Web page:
and making a sweeping statement that sulfur in any form abouve a threshold she names is propbably fungicidal is suspect if you try to make it relevant here.

Why is it not suspect for you to make a relatively vague and unsupported statement, but it is suspect for an expert (Dr Ingham, not me) to make a relevant comment? I think the relevant statements are starting to sort themselves out in front of us.

Everyone knows not to use too much of anything. But, she gives no amounts/concentrations etc...

I reported that she specified "a few pounds per acre." If she meant 2 pounds per acre, that translates to 0.75 ounces of sulfur per 1,000 square feet.

But to clarify, a reasonable addition of epsom salts to your soil will make P & N more available without any real effect to the mycohhizal population.

How do you know the Epsom salts don't have any effect on the beneficials? I asked this before but you just repeated the assertion.

The reason I asked her the question was that she posted a message to her compost tea forum saying not to use sodium thiosulfate (a very common aquarium dechlorinator) to dechlorinate tap water for compost tea, because her tests revealed that using 1/2 the recommended dosage of sodium thiosulfate for dechlorination would kill all the beneficial fungi. She indicated it was common for sulfates to kill beneficial fungi. I asked the question specifically about Epsom salts and more generally about other sulfates, because I know they in common garden use in home and commercial application.

Of course you are free to ignore what I said as you can ignore what anyone says here. I thought you had some information to show that Epsom salt would not harm beneficial fungi.

    Bookmark   February 7, 2007 at 1:01AM
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deerslayer(Z5 NE IL KBG)

Below is what Dr. Ingham has posted on her website regarding epsom salts.

-Deerslayer

"Epsom salts: A salt form of magnesium and sulfate. Often used to leach calcium out of soil and increase magnesium levels. Except there is no way to leach just one compound without also leaching many other nutrients. In addition, the sulfate has quite negative impacts on microorganisms, especially soil fungi. Dont be mislead by plate count studies showing no impact on soil fungi in plate methods are incapable of growing 99.9% or more of the fungi actually in soil, as especially miss the beneficial species. The better choice is a chelated calcium, or kelp."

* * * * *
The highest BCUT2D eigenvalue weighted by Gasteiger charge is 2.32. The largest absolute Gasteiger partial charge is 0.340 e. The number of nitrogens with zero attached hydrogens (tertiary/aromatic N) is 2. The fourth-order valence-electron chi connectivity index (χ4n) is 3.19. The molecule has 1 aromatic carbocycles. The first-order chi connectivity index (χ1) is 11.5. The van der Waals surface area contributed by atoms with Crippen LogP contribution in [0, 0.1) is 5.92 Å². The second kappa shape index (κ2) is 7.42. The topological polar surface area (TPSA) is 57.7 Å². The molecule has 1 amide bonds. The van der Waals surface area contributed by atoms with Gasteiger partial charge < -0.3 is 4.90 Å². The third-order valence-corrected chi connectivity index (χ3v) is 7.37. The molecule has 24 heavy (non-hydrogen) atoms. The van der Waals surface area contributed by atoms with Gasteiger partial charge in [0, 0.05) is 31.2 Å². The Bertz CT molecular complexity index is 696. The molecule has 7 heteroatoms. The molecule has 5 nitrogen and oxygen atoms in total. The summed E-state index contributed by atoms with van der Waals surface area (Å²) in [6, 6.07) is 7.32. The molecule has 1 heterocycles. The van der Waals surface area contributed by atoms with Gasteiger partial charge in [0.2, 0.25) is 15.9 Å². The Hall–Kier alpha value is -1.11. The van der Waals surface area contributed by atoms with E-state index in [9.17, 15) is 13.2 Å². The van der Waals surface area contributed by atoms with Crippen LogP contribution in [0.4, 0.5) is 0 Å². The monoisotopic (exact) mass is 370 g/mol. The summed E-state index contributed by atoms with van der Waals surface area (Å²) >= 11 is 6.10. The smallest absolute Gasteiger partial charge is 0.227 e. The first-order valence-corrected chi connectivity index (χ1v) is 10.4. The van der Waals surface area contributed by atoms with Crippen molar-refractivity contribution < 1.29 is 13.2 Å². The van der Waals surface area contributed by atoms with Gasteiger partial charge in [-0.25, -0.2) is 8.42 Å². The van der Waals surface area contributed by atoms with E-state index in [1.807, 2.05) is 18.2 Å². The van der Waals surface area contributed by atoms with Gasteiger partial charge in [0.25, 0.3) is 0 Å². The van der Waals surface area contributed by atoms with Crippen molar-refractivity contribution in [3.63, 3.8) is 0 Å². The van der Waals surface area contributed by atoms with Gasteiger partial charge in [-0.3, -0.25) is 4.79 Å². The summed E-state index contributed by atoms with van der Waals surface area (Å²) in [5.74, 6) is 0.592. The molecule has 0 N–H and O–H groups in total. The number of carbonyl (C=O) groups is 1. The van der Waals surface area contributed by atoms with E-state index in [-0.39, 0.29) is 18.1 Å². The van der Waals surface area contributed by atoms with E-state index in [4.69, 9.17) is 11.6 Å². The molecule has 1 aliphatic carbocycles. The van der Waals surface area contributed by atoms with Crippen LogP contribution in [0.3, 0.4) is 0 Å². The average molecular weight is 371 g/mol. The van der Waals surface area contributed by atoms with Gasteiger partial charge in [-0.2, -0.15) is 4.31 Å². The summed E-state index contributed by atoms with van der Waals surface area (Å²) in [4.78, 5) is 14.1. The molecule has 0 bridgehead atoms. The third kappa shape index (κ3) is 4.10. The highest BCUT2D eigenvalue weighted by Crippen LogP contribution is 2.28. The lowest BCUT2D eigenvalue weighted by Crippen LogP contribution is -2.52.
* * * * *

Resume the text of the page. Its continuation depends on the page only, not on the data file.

Bookmark   February 7, 2007 at 1:36AM
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ntbio

Firstly, epsom salt is NOP compliant. Second, Ingham herself recommends as much as 2# per acre of sulfur addition using humate on her product page (she sells this at a bizarre cost I see!). Assuming there IS some sulfer in the soil already...that is more than 2#/acre. If you use a 2# bag of Agrimycin (Organic fungicide) there is more...I'm telling you that there is plenty of sulfur in the soil...and there better be if you want fertile soil. Sulfer concentration in corn, by weight, is about .2%...doing the math... there is ~20 pounds of sulfer in an acre of the harvested corn...
I'm just saying, adding some (reasonalble) epsom salt to add mg will not effect bene fungi in the soil...and making the statement that more than 2# of sulfer in any form in the soil is fungicidal.... (this is my professional coutesy here) must have been taken out of context and has no relevence here.
Deerslayer, chelated calcium & kelp can be purchased on her page too...
Think independent studies from universities guys...

    Bookmark   February 9, 2007 at 12:44AM
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dchall_san_antonio(8 San Antonio)

ntbio, can you please guide me to the page where Dr Elaine Ingham sells sulfur? I can't find it on her products page.

And do you have links to some independent studies to show that sulfur does not harm microbes? Seems I asked this in a different way a couple times before.

    Bookmark   February 9, 2007 at 6:37PM
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ntbio

dshall,
1st:
Ingham sells humate.
Humate contains sulfur.
Ingham recommends up to ~100 pounds per acre of humate.
Sulfur in this recommendation by weight is 2#.

2nd:
1 acre of corn containes ~20# of sulfur.
Sulfur, in any form, must be available to the plant.

3rd:
magnesium sulfate is a natural occuring compound in the soil.

4th:
google: sulfur deficiency in soil

However, your garden is your business. And, if you continue to add non NOP compliant products and mis apply information you do no service to the promotion of organic lawn care.

Your creation of your own personal interpretation of NOP to suit yourself only misinforms.

Further, you have no place on an organic lawn forum whereby you recommend non organic products. It is your /Ingham blanket statements / misinformation / bad math kind of information that gives organic programs a bad reputation....legitimate compost tea producers also suffer at irresponsible talk like yours.

You have every right to produce your version of "organic" (there is a definition of organic by NOP standards you know)compost tea ans use non organic products because in your estimation they are organic. But in every case you are fraudulent.